These results are highly encouraging and demonstrate that the historic trajectories in health care spending and quality can be bent toward new, preferable destinations. Still, the challenge for Maryland’s hospitals remains to show, conclusively, that these early returns can be sustained over time.
Dramatic changes have occurred in just 18 months, as hospitals have refashioned their staff, their staff’s responsibilities and, in some cases, their physical space, to meet the demands of a new era and new incentives. Valuable lessons can be distilled from their efforts.
It’s Hard Work
This is hard work, from both a policy and clinical standpoint. Transforming from a traditional fee-for-service model has taken dozens of meetings of state-level work groups to create and refine policies that reflect the agreement’s goals. More importantly, Maryland’s hospitals have completely changed their business model and the way in which care is delivered. Individual hospitals have been feverishly investing in new care coordination partnerships, population health initiatives, and staff development to drive patients to the most appropriate care in the most appropriate setting. This is difficult, long-term transformation.
For health care leaders accustomed to the fee-for-service world, it’s challenging to step outside that box. Hospitals will be paid the same revenue no matter how many people they treat? Reducing volume is actually beneficial? It’s a hospital’s job to make sure patients’ needs are met after they leave? In Maryland, the answers are yes, yes, and yes. Culture change on an institutional level is much different than policy change at a state level, and the ease of trickle-down implementation for each organization shows wide variation.
The Pace Is Intense
Because so much change has occurred in such a short time, it’s difficult to digest and analyze the individual steps to determine which have been most effective. That means there’s a lot of experimentation, without definitive correlations between individual initiatives and improved outcomes. That’s OK — the analysis is coming, but for now, patients and payers are seeing the positive effects of the new model. Patients are receiving more thorough after-care and improved inpatient and outpatient care, payers are saving money, and communities are healthier.
Investment Is Needed Now To Be Successful Later
Prior to the shift to fixed annual budgets, when Maryland’s hospitals operated under traditional fee-for-service models, annual revenue increases were determined largely based on utilization growth and inflation. Now, the system must account for myriad other factors, including the inherent and substantial risk in caring for an unknown number of patients with unpredictable care needs within a fixed global budget. Insurance organizations refer to these unknown, but expected, costs as “actuarial risk.” Because hospitals are now fully accountable for managing this risk under a global budget, resources must be available to mitigate the long-term risk.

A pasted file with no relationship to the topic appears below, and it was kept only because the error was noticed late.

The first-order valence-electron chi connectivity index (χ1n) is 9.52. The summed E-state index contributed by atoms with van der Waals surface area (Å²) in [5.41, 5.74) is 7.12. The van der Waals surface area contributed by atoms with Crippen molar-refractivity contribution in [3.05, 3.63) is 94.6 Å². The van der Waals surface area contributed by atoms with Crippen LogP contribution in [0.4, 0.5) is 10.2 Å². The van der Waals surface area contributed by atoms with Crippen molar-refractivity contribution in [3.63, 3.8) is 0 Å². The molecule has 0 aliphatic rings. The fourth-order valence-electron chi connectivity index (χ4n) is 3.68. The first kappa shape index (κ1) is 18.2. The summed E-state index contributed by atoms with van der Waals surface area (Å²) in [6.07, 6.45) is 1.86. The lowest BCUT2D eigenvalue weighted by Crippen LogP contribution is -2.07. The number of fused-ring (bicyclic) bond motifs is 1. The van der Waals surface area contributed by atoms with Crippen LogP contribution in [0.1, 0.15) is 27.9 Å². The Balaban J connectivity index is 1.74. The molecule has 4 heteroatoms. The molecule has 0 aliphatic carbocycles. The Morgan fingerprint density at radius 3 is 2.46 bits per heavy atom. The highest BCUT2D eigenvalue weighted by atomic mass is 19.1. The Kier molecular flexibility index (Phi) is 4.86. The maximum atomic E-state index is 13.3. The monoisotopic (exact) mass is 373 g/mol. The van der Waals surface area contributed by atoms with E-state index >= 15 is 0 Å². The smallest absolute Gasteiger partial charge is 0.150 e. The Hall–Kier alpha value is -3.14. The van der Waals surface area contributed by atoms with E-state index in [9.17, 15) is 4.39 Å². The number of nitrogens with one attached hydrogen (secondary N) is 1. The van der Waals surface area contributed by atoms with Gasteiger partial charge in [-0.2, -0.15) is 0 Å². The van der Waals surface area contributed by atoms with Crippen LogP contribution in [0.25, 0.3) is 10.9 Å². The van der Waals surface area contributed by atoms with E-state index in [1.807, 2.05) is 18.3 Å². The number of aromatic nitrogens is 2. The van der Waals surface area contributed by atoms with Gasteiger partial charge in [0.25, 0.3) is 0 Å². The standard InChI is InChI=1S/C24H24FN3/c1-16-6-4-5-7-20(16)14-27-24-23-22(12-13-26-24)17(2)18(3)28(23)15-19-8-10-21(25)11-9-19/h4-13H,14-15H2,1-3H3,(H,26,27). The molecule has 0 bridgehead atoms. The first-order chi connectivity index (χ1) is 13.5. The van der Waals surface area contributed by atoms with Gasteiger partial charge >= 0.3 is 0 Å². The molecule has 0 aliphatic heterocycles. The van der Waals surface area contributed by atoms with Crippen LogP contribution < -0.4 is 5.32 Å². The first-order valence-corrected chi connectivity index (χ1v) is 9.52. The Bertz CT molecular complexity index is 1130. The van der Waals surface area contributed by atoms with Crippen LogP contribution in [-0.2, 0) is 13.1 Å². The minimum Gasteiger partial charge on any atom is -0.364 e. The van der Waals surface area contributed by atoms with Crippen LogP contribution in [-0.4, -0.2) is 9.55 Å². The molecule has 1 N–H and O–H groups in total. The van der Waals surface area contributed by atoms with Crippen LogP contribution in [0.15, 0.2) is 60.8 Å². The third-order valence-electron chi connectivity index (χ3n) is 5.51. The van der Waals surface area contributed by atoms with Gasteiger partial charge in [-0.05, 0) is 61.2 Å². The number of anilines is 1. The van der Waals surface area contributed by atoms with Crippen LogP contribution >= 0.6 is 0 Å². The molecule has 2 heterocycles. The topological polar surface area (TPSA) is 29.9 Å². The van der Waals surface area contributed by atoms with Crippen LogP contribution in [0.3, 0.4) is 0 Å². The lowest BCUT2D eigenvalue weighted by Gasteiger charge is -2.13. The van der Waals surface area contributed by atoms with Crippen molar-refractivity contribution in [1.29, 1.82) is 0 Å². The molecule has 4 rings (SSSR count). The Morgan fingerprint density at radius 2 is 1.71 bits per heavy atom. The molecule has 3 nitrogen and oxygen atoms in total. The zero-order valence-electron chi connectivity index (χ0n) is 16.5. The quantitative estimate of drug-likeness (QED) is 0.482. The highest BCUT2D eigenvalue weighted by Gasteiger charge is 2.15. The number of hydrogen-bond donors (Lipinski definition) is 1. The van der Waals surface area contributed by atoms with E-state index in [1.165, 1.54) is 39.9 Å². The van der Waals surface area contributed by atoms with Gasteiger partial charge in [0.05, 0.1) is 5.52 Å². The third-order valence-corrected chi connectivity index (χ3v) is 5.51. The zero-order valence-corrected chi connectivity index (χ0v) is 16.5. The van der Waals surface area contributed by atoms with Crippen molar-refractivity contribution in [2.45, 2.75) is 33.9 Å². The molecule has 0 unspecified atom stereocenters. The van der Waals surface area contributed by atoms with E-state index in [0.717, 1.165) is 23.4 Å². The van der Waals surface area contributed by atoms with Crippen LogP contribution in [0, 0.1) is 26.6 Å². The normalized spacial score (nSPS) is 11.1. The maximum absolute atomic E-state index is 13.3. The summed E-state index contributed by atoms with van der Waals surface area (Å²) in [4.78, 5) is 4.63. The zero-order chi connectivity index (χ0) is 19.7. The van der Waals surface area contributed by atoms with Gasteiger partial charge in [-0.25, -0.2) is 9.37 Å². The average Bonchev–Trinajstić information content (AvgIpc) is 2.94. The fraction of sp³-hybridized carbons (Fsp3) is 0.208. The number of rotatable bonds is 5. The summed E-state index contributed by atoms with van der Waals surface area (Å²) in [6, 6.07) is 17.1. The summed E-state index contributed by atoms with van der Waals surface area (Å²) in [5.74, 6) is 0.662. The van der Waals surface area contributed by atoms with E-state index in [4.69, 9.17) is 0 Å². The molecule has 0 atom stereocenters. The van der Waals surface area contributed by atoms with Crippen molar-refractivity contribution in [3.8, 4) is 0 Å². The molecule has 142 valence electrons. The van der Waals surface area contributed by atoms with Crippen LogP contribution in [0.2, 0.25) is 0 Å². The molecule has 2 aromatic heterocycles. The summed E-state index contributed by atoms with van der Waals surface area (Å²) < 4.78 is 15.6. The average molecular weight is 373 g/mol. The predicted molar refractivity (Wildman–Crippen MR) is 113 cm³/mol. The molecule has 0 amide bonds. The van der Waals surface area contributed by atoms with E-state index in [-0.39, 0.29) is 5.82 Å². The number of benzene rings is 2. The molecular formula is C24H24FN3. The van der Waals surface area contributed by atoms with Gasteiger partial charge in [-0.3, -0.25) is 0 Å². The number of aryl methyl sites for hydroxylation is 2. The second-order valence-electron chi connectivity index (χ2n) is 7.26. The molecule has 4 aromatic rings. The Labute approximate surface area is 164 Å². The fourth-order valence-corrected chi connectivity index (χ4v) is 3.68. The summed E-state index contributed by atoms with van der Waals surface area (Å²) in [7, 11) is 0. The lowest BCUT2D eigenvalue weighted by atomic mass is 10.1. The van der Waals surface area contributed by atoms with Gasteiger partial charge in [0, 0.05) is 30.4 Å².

The Tricky Part Is Yet To Come
While hospitals have made significant progress on these metrics, hospitals are only one piece of the overall health care landscape. Other providers—doctors, post-acute care facilities, and others—still operate under a strict fee-for-service model. To truly transform health care, it will take cooperation and buy-in from the entire continuum. This will include physician gainsharing and other initiatives that bring providers in line with the goals of the CMS agreement.
Three big additions are needed to make the model successful under the five-year demonstration agreement.
The first is an internal cost reduction program through which a portion of the savings that hospitals realize under global budgets will be redirected to doctors, to financially incentivize quality improvement and care redesign. Creating alignment with physicians will be key to future success.
The second is a statewide data infrastructure to assist all hospitals with care coordination, a central component of population health management. Some funding for this initiative is being allocated, but it will take months, if not years, for a fully functional and effective system to be operational.
The third is a plan for when the fee-for-service and global budget models are reconciled. As it stands, Maryland’s model is a hybrid. While total annual revenue is capped, the mechanism to obtain that revenue is still through fee-for-service billing. As population health programs become more widespread, inpatient volume is projected to both decrease and become more acute. This will lead to higher per-patient costs (even though total revenue is held in check). In their place, Maryland’s hospitals are striving for models of care based on the total cost of caring for patients and communities — value-based care. That’s where the nation is going, and Maryland’s experiment is at the forefront.
For now, however, the early results are encouraging. And the new health care environment being created in Maryland—one never tested on such a large scale and under such scrutiny—is the right thing to do for the patients and communities that hospitals have the privilege to serve.